Flair By Sharon
Order flowers and gifts from Flair By Sharon located in Washington NC for a birthday, anniversary, graduation or a funeral service. The address of the flower shop is 3973 Ushighway 264 East, Washington North Carolina 27889 Zip. The phone number is (252) 946-4193. We are committed to offer the most accurate information about Flair By Sharon in Washington NC. Please contact us if this listing needs to be updated. Flair By Sharon delivers fresh flowers – order today.
Flair By Sharon
3973 Ushighway 264 East
Express you love, friendship, thanks, support - or all of the above - with beautiful flowers & gifts!
Find Flair By Sharon directions to 3973 Ushighway 264 East in Washington, NC (Zip 27889) on the Map. It's latitude and longitude coordinates are 35.537662, -76.982001 respectively.
Florists in Washington NC and Nearby Cities
630 E 10Th StWashington, NC 27889(0.53 Miles from Flair By Sharon)
210 Riverside RoadWashington, NC 27889(3.18 Miles from Flair By Sharon)
39 Nc Highway 33 WChocowinity, NC 27817(3.85 Miles from Flair By Sharon)
3618 Avon RdGrimesland, NC 27837(11.19 Miles from Flair By Sharon)
8351 Bear Grass RdRobersonville, NC 27871(14.16 Miles from Flair By Sharon)
Flowers and Gifts News
Oct 15, 2020
If a sunflower blooms in a city, does it make a difference? - Columbia Chronicle
When the sunflower heads turned downward for the first time in 2012, McHugh knew it was time to harvest them. But he found the residents of the Washington Park neighborhood wanted the sunflower patch to become a permanent fixture.
“Over time, I realized that there was something more important than a technical-scientific research project,” McHugh said. “There was something that took precedence over that, and that was what can natural beauty do for neighborhoods.”
In addition to being beneficial for wildlife, green spaces in urban areas are also important for “our own human benefit and emotional well-being” to break up what is otherwise a concrete jungle, said Michele Hoffman-Trotter, adjunct faculty member in the Science and Mathematics Department.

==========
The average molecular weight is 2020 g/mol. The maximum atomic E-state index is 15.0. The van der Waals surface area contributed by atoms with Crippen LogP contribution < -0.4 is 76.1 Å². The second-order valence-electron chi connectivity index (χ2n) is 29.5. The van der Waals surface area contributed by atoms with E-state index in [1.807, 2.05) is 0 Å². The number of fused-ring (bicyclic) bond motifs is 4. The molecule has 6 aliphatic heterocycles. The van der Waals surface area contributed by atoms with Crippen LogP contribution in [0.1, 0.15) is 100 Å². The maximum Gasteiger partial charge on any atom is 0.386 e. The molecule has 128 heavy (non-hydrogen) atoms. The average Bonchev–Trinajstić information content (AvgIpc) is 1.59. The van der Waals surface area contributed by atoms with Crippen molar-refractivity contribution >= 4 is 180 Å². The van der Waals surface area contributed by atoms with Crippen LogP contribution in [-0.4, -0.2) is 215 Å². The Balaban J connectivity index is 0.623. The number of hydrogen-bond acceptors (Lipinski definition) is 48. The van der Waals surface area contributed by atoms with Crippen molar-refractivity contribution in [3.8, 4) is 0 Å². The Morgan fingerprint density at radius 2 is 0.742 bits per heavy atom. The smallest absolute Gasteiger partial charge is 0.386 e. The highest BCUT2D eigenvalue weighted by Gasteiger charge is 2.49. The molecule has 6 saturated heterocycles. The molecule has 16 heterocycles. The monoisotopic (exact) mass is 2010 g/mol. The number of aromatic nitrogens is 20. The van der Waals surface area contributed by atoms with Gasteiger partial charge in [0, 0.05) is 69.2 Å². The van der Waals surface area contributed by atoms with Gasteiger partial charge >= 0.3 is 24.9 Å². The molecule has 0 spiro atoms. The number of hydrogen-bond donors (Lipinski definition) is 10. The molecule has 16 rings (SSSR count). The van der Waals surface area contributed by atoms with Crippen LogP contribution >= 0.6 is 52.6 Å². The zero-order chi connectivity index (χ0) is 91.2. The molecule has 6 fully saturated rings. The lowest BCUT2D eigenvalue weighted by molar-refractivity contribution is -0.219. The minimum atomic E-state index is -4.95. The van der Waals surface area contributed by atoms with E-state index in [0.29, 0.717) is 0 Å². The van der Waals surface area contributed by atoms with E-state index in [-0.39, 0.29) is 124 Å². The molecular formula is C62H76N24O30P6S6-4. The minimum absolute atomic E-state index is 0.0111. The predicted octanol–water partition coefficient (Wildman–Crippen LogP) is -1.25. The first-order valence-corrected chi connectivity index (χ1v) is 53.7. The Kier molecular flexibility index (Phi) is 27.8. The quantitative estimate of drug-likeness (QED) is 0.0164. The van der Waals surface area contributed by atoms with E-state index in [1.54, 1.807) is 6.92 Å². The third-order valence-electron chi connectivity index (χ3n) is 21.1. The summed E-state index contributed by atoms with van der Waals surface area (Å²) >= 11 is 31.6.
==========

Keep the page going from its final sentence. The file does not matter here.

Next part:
In Chicago, groups such as Chicago Eco House, 6439 S. Peoria St., are using urban agriculture to beautify neighborhoods while educating residents. When living in an urban environment, it can be easy to disconnect from Mother Nature, said Quilen Blackwell, president of Chicago Eco House.
Because of this, the group is there to establish a new connection between human beings and nature by turning vacant lots into 100% sustainable flower farms.
“The industry in the United States is pretty small for flowers; about 80% of the flowers that you see at the market come from overseas,” Blackwell said. “Very few urban flower farmers are located within the city.”
Despite this, McHugh believes Chicago is a great place for urban agriculture.
“Unlike New York City or Los Angeles, we are situated in the middle of some of the most productive agriculture in the world, some of the finest soils, even though they have been degraded in the city,” McHugh said.
This year a miscommunication between McHugh and an equipment operator who was taking care of the flowers resulted in the sunflowers accidentally being cut down before they had time to bloom in late August.